Remembering the Civil War

In Eric Foner’s book review of “Race and Reunion”, by David Blight, we discover the study of “historical memory”. Historical memory is the way the public generally reflects on an event in history. The significance of a historical event can often be undermined by the public sentiment, political atmosphere, or government propaganda surrounding the event. Foner and Blight show us that it was a combination of these factors that led to a modern society with a very skewed idea of what the Civil War really was.

Blight’s book sounds interesting because it studies the “emancipationist” versus the “reconciliationist”. The former would reflect on the Civil War as a fight for the emancipation of black slaves and for racial equality in America. The latter, on the other hand, would tell you that the war was a brave struggle to mend a broken nation, and would focus very little on the actual issues that divided America. It would be stimulating to examine the reconcilitionist ideology and learn why the message of the war was so clearly misplaced. And indeed, those who agree with the reconciliationist perspective may be the ones who benefit most from reading the book.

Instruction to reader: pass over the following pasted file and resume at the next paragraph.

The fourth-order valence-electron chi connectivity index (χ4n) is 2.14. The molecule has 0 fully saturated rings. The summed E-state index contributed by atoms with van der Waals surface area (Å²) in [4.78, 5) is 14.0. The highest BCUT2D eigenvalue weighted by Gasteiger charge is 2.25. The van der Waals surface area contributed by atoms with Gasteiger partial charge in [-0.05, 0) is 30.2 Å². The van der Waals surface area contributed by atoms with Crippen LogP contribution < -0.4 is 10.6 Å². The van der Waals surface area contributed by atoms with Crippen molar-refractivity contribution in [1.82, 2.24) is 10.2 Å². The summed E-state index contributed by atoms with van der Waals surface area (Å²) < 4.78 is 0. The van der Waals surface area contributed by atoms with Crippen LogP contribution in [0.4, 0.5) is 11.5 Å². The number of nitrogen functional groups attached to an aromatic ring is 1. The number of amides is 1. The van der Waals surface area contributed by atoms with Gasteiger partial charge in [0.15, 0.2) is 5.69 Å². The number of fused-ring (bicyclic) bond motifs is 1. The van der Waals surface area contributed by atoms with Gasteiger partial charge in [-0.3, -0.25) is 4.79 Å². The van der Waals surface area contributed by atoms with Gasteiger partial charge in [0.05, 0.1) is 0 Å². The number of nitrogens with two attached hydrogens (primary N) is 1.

Foner praises the book as “the most comprehensive and insightful study of the memory of the Civil War yet to appear”. He writes about the book’s attempt to include African American perspectives on the war to give a more whole memory of what happened. He also eagerly discusses the book’s careful examination of political proponents to the reconciliationist mindset. Although Foner points out a few of the book’s shortcomings, he definitely seems to be a fan of the book’s main message.

To this day, the Civil War remains the single greatest battle for racial equality and freedom in America’s history. However, in Eric Foner’s book review of “Race and Reunion”, we discover that not everyone sees this side of the story. Instead, some people reflect on the war as a valiant fight to unite a divided nation, glorifying the white soldiers that stood behind the guns as opposed to the ideology that stood behind the entire war.

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